Saturday, March 14, 2009

The Musician

A direct link to the above video is at

In entries like Magnets and Souls and Positive Vibes, we've talked about the Steven Strogatz book Sync: The Emerging Science of Spontaneous Order. Dr. Strogatz talks about entrainment as being one of the underlying factors that can create order even within seemingly random systems. In entries like Unlikely Events and Timelessness and Randomness and the Missing 96%, we talked about other ways of seeing how order can be found in patterns that may appear to be chaotic, and in Dreaming of Electric Sheep and Imagining the Omniverse we talked about how seeing those patterns may have more to do with the filters or selection patterns being used to observe these complex systems that exist simultaneously within timelessness... because Everett's Many Worlds Interpretation tells us that the patterns themselves continue to exist whether we're aware of them or not.

That's all quite lofty sounding. But in very simple terms, what we're talking about are the kinds of things that connect us together with each other. Seeing those connections is one of the most basic functions of the human mind - as I've said in entries like Auras, Ghosts and Pareidolia, and Do You Believe in Ghosts, our brains are all about finding the patterns with the noise. Once we find those patterns, we tend to lock in on them and a feedback loop can make those patterns appear stronger and stronger to our pattern-recognizing minds.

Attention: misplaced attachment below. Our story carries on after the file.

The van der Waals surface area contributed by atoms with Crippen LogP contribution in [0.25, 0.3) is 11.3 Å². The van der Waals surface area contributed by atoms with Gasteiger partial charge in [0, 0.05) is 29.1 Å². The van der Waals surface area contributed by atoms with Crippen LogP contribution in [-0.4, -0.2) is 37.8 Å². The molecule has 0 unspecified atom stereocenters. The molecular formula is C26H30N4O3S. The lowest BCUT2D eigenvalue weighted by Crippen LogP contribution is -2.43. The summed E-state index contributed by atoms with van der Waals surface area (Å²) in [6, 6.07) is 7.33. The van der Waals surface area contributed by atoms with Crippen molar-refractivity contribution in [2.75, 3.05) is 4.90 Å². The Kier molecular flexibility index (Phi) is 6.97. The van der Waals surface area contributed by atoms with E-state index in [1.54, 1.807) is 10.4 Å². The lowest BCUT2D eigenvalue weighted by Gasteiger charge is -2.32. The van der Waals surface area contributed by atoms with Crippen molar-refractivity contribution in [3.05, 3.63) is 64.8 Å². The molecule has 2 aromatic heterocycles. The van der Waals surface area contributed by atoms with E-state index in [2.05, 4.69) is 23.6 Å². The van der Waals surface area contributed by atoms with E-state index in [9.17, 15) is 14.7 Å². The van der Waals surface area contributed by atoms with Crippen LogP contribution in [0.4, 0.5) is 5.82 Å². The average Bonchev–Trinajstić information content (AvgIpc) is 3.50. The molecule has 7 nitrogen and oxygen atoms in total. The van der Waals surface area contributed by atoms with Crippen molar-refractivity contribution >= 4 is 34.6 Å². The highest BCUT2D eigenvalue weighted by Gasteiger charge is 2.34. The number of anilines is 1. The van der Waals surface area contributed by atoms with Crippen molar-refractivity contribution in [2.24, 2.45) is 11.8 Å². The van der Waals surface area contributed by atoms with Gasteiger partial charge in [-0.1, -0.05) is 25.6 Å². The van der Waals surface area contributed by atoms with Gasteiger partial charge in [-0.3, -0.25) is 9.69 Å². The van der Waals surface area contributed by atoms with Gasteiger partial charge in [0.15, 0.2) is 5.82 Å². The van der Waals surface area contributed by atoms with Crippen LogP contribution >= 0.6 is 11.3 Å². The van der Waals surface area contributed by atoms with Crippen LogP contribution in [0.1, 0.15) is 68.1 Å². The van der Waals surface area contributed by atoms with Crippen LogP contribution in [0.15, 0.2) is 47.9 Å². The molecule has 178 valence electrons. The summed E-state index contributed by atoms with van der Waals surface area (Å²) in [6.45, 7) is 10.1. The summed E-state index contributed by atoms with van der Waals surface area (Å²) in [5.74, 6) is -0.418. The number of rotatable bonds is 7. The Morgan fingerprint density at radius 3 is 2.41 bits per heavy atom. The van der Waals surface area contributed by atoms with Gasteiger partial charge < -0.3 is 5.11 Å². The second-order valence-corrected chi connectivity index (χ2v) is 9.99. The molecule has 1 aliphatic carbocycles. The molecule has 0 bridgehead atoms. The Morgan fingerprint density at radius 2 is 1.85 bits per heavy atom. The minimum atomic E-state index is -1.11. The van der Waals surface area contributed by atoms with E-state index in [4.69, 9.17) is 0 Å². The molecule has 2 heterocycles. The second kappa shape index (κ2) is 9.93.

This takes us to our last entry, The Comedian, where we talked about how charismatic individuals can enthrall a live audience, and "take them on a ride". How can this happen? It's a form of entrainment, similar to the ones discussed by Steven Strogatz. To use a more emotional word, we can call that entrainment "empathy".

Empathy is usually thought of as a one-way street - an empathetic individual tends to be more sensitive to the emotions of others. But the effect is even stronger when it works both ways: an individual performer who understands, through their own empathy, what affects the hearts and minds of others, can then use that awareness to make their performance that much more emotionally engaging for others, and the more empathetic the audience the stronger the feedback loop. When that loop is in place, both the performer and the audience become transmitters and receivers, both tuned into that channel we call empathy.

The topic of this entry is "The Musician". So. Rather than re-hash the old sayings about the power of music to touch people's hearts, which is the most obvious connection to empathy and what we've been talking about here, I'd like to quote from an article written by Hazel Muir which appeared in the March 5th edition of New Scientist magazine: